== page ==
David Milch penned Stan the Man, which had an original airdate of 4 November, 1982.
Joyce (Veronica Hamel) is assaulted at the precinct by a perp who gets away from his arresting officer, landing her in the hospital after Furillo (Daniel J. Travanti) takes the suspect down. And that is just the tip of the iceberg for all of the things that are happening in this episode.
Belker (Bruce Weitz) faces the problems of age and getting old in America when his mother informs him that her father is going to need regular visits from a nurse, something he can’t afford, and loans from the bank are hard to come by unless something happens to change that.
Hunter (James Sikking) is almost recovered from his operation but is having trouble expressing himself to the nurse he’s become romantically involved with.
Goldblume (Joe Spano), Hill (Michael Warren) and Renko (Charles Haid) are helping to remove residents from a condemned and about-to-be-torn-down building, but one old woman refuses to leave her apartment, and one old man threatens to jump from the roof until the city does something to help them find a new place to live.
J.D. (Kiel Martin) runs afoul of a tightly wound, and drugged-up undercover narcotics officer, Stan Mizell (Robert Davi!). While J.D. has been able to pull back from some of the more addictive problems he’s had, Stan doesn’t seem to have been able to do that, and it’s not going to end well, as we learn at the end of the episode.
Little Boil Blue was written by Robert Earll and was first broadcast on 11 November, 1982.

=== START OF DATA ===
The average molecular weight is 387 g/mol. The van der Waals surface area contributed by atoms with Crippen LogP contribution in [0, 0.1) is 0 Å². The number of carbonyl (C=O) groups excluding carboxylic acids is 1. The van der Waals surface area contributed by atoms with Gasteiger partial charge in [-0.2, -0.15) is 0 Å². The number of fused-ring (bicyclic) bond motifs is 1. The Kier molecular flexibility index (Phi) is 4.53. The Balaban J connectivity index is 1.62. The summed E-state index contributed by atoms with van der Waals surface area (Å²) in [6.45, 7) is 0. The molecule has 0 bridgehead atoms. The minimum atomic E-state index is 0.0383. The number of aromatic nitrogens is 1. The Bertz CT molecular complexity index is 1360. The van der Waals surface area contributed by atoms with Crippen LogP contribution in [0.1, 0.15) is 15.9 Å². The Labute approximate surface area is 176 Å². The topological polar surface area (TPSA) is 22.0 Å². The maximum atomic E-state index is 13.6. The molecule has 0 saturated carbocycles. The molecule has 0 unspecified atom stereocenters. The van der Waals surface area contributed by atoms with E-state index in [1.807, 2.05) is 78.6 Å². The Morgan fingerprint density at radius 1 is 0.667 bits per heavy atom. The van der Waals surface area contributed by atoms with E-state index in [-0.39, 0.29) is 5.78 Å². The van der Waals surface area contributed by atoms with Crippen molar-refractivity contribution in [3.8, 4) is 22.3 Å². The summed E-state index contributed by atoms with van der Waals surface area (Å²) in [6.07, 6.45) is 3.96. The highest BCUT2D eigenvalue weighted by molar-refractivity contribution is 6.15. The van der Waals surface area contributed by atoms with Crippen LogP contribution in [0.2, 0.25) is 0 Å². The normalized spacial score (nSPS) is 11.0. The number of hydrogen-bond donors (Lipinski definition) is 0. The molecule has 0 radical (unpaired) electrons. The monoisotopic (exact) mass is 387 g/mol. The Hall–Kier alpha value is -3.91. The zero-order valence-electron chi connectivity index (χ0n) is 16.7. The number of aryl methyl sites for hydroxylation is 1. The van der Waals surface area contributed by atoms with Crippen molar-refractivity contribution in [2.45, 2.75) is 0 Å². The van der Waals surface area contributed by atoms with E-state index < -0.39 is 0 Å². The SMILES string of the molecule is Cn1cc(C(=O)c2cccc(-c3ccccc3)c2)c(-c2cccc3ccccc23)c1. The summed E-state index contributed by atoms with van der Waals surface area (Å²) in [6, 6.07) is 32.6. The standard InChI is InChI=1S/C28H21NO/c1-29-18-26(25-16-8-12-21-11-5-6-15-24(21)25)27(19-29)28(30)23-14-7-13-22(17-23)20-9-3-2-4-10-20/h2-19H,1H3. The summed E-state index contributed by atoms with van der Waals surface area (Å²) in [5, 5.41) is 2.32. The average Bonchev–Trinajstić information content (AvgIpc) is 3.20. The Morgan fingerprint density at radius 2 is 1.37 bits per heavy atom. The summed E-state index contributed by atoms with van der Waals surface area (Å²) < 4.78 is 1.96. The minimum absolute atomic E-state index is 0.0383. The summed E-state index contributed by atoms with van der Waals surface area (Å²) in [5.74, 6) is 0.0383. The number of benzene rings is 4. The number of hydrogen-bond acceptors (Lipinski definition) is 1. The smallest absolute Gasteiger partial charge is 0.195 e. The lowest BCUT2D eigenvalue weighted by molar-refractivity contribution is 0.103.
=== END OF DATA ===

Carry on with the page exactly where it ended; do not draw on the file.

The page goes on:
There’s some solid stuff playing out in this episode, Furillo is told he needs to cover up the murder of a dirty cop (see the ending of the previous episode), which is something he won’t do. Belker goes undercover as a homeless man to track down a man using homeless people to commit insurance fraud.
Renko catches it from Furillo when the captain learns that Renko suggested to a hospital intern that a perp be listed as DOA to help save on paperwork. He also tries to help Hill by finding him a doctor to lance the growing boil on his backside.
The best story thread of the episode features Joe (Ed Marinaro) who makes a connection with a fellow Vietnam vet, Vernon (Larry Riley) who is still having a hard time adjusting and dealing with his PTSD. This is adding conflict in his relationship with Wilna (CCH Pounder).
Things escalate, and Vernon ends up taking a number of hostages, but Joe offers himself and Wilna up in exchange for the release of the hostages. Vernon takes the deal, and seals his fate as he forces Joe into a horrible choice.
Loved the layering out of Joe’s character that we see in this episode. More next time, but until then, let’s be careful out there!